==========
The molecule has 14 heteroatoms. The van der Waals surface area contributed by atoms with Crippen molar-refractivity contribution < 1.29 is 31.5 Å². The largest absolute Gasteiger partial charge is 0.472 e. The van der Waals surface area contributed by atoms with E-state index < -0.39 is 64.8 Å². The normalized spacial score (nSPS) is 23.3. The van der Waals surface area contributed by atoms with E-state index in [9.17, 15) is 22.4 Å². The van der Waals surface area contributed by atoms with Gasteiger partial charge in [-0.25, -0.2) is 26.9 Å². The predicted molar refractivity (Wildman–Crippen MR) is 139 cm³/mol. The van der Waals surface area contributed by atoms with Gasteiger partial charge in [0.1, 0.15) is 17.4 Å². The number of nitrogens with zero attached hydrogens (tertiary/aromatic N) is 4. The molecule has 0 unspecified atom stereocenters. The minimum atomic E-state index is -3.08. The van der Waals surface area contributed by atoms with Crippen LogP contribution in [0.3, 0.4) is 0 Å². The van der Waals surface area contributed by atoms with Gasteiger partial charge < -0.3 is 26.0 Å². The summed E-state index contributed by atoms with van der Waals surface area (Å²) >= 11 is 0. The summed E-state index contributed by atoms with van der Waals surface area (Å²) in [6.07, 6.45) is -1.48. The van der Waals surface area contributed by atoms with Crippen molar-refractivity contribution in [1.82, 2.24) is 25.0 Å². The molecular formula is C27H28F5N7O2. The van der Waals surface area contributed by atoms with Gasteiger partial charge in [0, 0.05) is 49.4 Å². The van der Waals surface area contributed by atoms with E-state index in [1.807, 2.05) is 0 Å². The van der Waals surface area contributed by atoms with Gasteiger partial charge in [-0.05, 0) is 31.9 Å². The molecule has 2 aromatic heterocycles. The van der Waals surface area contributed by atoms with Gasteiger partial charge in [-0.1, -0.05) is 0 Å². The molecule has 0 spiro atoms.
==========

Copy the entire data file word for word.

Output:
The molecule has 14 heteroatoms. The van der Waals surface area contributed by atoms with Crippen molar-refractivity contribution < 1.29 is 31.5 Å². The largest absolute Gasteiger partial charge is 0.472 e. The van der Waals surface area contributed by atoms with E-state index < -0.39 is 64.8 Å². The normalized spacial score (nSPS) is 23.3. The van der Waals surface area contributed by atoms with E-state index in [9.17, 15) is 22.4 Å². The van der Waals surface area contributed by atoms with Gasteiger partial charge in [-0.25, -0.2) is 26.9 Å². The predicted molar refractivity (Wildman–Crippen MR) is 139 cm³/mol. The van der Waals surface area contributed by atoms with Gasteiger partial charge in [0.1, 0.15) is 17.4 Å². The number of nitrogens with zero attached hydrogens (tertiary/aromatic N) is 4. The molecule has 0 unspecified atom stereocenters. The minimum atomic E-state index is -3.08. The van der Waals surface area contributed by atoms with Crippen LogP contribution in [0.3, 0.4) is 0 Å². The van der Waals surface area contributed by atoms with Gasteiger partial charge < -0.3 is 26.0 Å². The summed E-state index contributed by atoms with van der Waals surface area (Å²) >= 11 is 0. The summed E-state index contributed by atoms with van der Waals surface area (Å²) in [6.07, 6.45) is -1.48. The van der Waals surface area contributed by atoms with Crippen molar-refractivity contribution in [1.82, 2.24) is 25.0 Å². The molecular formula is C27H28F5N7O2. The van der Waals surface area contributed by atoms with Gasteiger partial charge in [0, 0.05) is 49.4 Å². The van der Waals surface area contributed by atoms with E-state index in [1.807, 2.05) is 0 Å². The van der Waals surface area contributed by atoms with Gasteiger partial charge in [-0.05, 0) is 31.9 Å². The molecule has 2 aromatic heterocycles. The van der Waals surface area contributed by atoms with Gasteiger partial charge in [-0.1, -0.05) is 0 Å². The molecule has 0 spiro atoms.